The global corporation is once again under the microscope. Twenty to thirty years ago the concern was whether global corporations would behave responsibly without adequate international law and regulation to contain their behavior. The fear was that they would become as powerful as, and less responsible than, the countries in which they operated. Now the focus of interest seems to be different, if one believes the author of a book published several months ago, End of the Line: The Rise and Coming Fall of the Global Corporation.
The basic arguments of this book are that globalization has led corporations to outsource too much of their work and, more important, their intellectual capital. This has created a worldwide level of interdependency that increasingly threatens to disrupt supply lines and markets at times of earthquakes, explosions, terrorist acts, and other disasters in one part of the world. Operating a lean organization in a global economy, the argument goes, results in more use of just-in-time inventory management and premium transportation for critical parts and other resources that are increasingly sensitive to such disruptions. Further, U.S. manufacturers in particular face a decline in capability as a result of vigorous outsourcing initiatives.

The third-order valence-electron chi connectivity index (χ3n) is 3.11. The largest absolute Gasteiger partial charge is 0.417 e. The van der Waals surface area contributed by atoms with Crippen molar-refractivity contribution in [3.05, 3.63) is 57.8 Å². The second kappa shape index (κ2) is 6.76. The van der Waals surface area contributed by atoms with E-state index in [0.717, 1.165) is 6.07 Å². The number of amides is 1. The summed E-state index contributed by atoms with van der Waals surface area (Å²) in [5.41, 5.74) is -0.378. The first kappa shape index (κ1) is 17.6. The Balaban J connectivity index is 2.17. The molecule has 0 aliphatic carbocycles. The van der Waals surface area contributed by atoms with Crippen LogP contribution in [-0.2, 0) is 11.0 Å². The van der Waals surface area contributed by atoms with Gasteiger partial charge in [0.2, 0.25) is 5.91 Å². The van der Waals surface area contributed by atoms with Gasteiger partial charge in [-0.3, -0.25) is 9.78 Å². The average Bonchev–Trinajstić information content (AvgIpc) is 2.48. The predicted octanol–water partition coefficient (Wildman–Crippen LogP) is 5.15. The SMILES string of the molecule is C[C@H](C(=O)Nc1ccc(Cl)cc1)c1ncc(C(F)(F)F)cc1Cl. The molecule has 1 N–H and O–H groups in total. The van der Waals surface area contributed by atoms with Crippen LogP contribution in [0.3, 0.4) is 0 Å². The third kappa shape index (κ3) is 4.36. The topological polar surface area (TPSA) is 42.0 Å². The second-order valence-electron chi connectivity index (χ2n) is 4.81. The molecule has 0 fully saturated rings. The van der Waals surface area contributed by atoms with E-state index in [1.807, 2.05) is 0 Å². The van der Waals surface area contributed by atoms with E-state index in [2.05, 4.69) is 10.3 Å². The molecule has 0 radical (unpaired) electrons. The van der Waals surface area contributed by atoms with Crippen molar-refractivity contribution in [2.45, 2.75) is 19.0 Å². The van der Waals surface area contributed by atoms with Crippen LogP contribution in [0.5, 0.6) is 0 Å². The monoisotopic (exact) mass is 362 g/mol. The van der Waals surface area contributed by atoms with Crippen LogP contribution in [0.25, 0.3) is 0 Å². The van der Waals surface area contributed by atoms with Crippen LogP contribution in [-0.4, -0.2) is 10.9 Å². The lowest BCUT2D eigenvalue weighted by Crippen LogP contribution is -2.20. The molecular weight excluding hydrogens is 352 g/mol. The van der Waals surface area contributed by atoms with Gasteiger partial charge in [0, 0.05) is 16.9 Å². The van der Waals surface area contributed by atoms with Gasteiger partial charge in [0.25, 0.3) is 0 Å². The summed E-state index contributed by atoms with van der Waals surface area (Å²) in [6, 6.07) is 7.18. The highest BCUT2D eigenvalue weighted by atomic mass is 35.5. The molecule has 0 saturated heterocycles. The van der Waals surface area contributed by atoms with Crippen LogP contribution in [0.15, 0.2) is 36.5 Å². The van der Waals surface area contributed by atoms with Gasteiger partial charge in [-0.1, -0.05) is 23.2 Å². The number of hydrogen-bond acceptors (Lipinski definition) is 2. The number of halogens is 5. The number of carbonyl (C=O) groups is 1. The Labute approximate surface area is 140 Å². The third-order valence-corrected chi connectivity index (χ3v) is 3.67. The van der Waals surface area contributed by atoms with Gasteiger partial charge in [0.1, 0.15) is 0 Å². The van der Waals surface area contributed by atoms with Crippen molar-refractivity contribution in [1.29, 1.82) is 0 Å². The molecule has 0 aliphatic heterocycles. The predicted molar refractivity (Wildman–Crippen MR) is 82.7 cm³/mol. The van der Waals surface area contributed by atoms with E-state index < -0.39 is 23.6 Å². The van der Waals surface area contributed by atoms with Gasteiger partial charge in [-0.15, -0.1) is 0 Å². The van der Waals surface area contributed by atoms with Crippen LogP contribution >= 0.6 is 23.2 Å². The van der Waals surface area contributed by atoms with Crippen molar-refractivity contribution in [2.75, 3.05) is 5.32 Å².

This seems to come at a time when outsourcing is still on the rise. I was reminded of this again in late March: Several MBA student teams, engaged in putting together business plans for the annual contest among budding entrepreneurs here at HBS, were awaiting the arrival of software being designed in India that would allow them to demonstrate smoothly-functioning Web sites important to their prospective businesses. Getting the software completed in India allowed them to concentrate on strategic issues in which their audiences would be more interested. But Indian software was also much more affordable on the limited budgets available to these student teams.
And End of the Line's arguments come at a time when labor mobility is once again being debated on the North American continent. In this case, it concerns the treatment of illegal immigrants already in the U.S. The fact that they are here and that millions of others have arrived in Europe suggests an increasing tendency for labor to seek global solutions. Whether this is good or bad depends on whether one believes that jobs are lost and wages reduced for U.S. citizens and legal immigrants or whether immigrants of any stripe help lower costs for all kinds of goods and services.
Some would argue that more fluid labor markets, increased outsourcing, and the tendency to locate jobs in low-cost labor markets, wherever they might be, could provide a safeguard against any calamity except perhaps a world war. This assumes that astute global managers outsource primarily non-strategic activities, act responsibly, and maintain positive working relationships on the local operating level, as well as establish multiple sources of supply. Is this a tall order for them to fill? Has globalization reached its peak? What do you think?
To read more: Barry C. Lynn, End of the Line: The Rise and Coming Fall of the Global Corporation (New York: Doubleday, 2005)
Readers: If you'd like to respond, please write in before the deadline of Wednesday, April 19 at 10 a.m. EST.